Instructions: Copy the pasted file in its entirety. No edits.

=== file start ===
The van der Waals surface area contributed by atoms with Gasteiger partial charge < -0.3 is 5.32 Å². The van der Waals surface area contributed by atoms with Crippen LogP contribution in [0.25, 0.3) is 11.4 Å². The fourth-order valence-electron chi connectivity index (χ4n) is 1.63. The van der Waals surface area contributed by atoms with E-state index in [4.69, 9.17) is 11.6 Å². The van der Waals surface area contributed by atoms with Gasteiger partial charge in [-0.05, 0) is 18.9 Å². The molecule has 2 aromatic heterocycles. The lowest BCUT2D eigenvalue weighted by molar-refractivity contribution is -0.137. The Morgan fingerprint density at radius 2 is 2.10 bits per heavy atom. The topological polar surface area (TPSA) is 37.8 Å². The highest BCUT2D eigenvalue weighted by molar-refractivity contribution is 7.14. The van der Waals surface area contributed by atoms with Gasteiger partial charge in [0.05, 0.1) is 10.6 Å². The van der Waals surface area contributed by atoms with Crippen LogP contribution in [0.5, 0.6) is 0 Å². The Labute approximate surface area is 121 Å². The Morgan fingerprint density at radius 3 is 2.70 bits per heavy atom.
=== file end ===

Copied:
The van der Waals surface area contributed by atoms with Gasteiger partial charge < -0.3 is 5.32 Å². The van der Waals surface area contributed by atoms with Crippen LogP contribution in [0.25, 0.3) is 11.4 Å². The fourth-order valence-electron chi connectivity index (χ4n) is 1.63. The van der Waals surface area contributed by atoms with E-state index in [4.69, 9.17) is 11.6 Å². The van der Waals surface area contributed by atoms with Gasteiger partial charge in [-0.05, 0) is 18.9 Å². The molecule has 2 aromatic heterocycles. The lowest BCUT2D eigenvalue weighted by molar-refractivity contribution is -0.137. The Morgan fingerprint density at radius 2 is 2.10 bits per heavy atom. The topological polar surface area (TPSA) is 37.8 Å². The highest BCUT2D eigenvalue weighted by molar-refractivity contribution is 7.14. The van der Waals surface area contributed by atoms with Gasteiger partial charge in [0.05, 0.1) is 10.6 Å². The van der Waals surface area contributed by atoms with Crippen LogP contribution in [0.5, 0.6) is 0 Å². The Labute approximate surface area is 121 Å². The Morgan fingerprint density at radius 3 is 2.70 bits per heavy atom.